Please ensure Javascript is enabled for purposes of website accessibility
How to Tolerate the Costs of Saying No to Teens

One of the primary differences between parenting now and parenting when we were growing up is our current fixation on the “relationship.”

The measuring tool we use for this is what I refer to as “closeness points.” In some families it manifests itself in just how much free time the parents are willing to sacrifice for their children’s activities. In others, it is about how often your teenager texts or calls you per day. Independence used to be the goal of parenting, but now in many ways we foster dependence.

I would assert, perhaps unpopularly, that more important than the present relationship you have with your teenager is the future relationships your teenager will have with you, their employer, partner, children, peers, and even humanity. Often, building responsibility, independence, and integrity in your teen will require times when they feel frustrated, upset, and even angry with you.


Tips to Help Teens Avoid Social Media Envy

Many teenagers are currently facing a particular version of peer pressure that is inspired by social media. As parents, we are aware of the potential for bullying, as well as photos that may at the least anger parents, and in some extreme cases result in the destruction of a reputation, or, unimaginably worse, tragedy.

But there are subtler forms of social pressure that many teens regularly feel. Parents need to know what those pressures are and how we can talk to our teenagers about them.

Here are my top four tips for how to help your teen avoid social media envy:


Creating Adaptable Adults Means Allowing Disruptions for Teens

In our swiftly moving and shifting world, adaptability is a skill our children will need in order to find gratification and success. As the job market becomes increasingly competitive and the speed of life feels as if it is aligning with the speed of light, most of us need to work longer hours, juggle multiple responsibilities, and master new technologies. How can we help our children learn to adapt to the continuous changes they will encounter as well as weather the disappointments and unpredictability that modern life inevitably delivers?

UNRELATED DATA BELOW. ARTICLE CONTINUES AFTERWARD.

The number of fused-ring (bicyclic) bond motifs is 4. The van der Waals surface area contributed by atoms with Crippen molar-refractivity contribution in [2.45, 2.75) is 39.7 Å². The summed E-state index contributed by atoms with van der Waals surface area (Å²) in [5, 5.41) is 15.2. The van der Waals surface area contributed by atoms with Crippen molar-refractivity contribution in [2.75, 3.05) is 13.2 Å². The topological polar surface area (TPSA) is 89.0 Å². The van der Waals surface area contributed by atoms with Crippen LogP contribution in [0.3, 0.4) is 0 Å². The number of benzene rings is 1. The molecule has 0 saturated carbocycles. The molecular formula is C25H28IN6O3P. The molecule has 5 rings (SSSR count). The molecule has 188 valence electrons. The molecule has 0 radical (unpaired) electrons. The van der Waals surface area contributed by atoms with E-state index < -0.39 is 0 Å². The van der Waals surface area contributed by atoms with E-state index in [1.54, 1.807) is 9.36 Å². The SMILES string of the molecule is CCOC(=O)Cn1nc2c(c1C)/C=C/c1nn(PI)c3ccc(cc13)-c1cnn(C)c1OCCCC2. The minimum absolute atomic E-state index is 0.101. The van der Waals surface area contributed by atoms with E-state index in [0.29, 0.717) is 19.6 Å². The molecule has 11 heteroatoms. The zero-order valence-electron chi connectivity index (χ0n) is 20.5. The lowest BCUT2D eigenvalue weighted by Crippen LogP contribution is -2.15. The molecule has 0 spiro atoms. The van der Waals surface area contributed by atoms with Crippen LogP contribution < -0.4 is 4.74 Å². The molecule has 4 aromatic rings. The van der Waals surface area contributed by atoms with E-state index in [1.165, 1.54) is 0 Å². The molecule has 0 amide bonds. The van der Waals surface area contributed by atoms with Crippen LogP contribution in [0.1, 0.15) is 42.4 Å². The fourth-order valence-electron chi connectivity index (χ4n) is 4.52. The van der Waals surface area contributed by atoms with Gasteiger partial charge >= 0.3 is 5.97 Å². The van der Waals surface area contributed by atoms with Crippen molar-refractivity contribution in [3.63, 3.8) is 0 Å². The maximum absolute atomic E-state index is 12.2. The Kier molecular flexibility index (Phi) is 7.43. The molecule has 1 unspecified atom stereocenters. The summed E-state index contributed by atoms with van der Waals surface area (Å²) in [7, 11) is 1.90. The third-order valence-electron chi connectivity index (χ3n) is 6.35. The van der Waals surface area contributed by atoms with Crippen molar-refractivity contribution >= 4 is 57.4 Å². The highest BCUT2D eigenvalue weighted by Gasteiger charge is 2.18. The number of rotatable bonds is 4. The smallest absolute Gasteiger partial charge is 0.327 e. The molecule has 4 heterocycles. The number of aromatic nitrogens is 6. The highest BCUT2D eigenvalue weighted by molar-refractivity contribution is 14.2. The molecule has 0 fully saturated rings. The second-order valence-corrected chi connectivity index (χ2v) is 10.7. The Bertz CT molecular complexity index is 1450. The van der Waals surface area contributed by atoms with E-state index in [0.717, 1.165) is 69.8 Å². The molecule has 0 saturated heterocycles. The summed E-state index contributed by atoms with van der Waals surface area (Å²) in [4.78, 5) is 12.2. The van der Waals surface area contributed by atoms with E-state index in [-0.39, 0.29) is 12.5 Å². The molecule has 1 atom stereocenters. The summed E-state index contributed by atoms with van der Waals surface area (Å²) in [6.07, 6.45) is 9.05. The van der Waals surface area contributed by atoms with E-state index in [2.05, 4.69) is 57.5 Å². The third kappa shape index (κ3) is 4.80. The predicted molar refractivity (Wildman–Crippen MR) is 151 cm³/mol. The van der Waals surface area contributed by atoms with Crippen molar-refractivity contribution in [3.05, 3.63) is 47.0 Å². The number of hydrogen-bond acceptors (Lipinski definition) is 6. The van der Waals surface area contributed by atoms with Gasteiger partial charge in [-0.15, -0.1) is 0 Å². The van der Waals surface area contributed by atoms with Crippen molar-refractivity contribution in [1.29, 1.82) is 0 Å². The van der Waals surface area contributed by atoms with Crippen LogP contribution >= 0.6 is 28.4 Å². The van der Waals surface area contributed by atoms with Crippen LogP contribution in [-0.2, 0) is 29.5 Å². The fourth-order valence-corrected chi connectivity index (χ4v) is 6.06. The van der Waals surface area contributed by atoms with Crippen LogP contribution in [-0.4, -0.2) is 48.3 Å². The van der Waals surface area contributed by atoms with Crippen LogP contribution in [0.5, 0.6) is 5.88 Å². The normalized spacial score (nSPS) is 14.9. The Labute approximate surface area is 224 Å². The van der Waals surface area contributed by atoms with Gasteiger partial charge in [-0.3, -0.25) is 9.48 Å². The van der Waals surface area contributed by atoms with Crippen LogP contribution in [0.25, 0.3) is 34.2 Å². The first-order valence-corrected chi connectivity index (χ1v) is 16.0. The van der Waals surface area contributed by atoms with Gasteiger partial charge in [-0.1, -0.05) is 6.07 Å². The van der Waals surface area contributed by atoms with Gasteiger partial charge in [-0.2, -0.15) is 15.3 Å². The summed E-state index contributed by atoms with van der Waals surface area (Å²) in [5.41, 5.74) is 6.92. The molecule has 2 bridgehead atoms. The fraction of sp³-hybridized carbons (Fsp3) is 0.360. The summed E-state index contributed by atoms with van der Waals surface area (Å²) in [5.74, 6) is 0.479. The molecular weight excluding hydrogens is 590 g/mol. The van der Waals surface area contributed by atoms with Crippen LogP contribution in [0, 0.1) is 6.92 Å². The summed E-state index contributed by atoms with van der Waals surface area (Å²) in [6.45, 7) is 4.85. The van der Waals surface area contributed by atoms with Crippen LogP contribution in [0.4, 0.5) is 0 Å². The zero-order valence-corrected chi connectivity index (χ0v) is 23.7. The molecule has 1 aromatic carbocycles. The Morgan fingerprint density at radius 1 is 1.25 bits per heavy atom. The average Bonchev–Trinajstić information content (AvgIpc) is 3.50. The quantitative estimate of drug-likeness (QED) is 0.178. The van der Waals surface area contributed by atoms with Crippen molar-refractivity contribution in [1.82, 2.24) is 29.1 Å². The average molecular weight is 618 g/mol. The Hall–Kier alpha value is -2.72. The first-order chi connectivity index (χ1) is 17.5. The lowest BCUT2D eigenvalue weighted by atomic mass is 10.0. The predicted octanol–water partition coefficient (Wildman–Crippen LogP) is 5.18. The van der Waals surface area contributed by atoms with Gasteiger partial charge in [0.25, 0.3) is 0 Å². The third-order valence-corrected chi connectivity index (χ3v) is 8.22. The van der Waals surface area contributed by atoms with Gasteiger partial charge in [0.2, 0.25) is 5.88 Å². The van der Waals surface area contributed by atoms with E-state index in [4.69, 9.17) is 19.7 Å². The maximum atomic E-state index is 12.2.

Here are some ways to help your teenager attain the survival skills they will need:


The Art of Not Reacting to Your Teen’s Reactions

So, you just told your child they can’t do something. Maybe you said no to a concert, a movie date with a young driver, or a gathering with no adult supervision. What happens next? Does your child storm out of the room fuming under their breath? Sulk for an entire evening? Slam his door on the way into his room?

All of these possibilities are disruptive and unsettling to a parent. However, they are totally normal reactions when teenagers don’t get their way. One of the mistakes parents make is to call their teenager on how they “react” to being told no. Teenagers, like all of us, do not like to be denied something they want. Most are not mature or self-aware enough to thank their parent for making the tough decisions.

If you have a teenager that defies you, then that is something to be very concerned about. But, if you simply have a teenager who feels angry at you, and as a result may say a throw-away comment, or spend an evening showing just how much they disapprove of your decision, then you have a teen who is acting well within the parameters of normal behavior. 


How to Get Your Teens to Talk

We all want our teenagers to open up and talk to us, but it is often easier in concept than in execution. After spending my career working with teenagers, raising my own, and in my current role as the Dean of Students at a top independent school, I have a couple of insights that might help.


Back to the top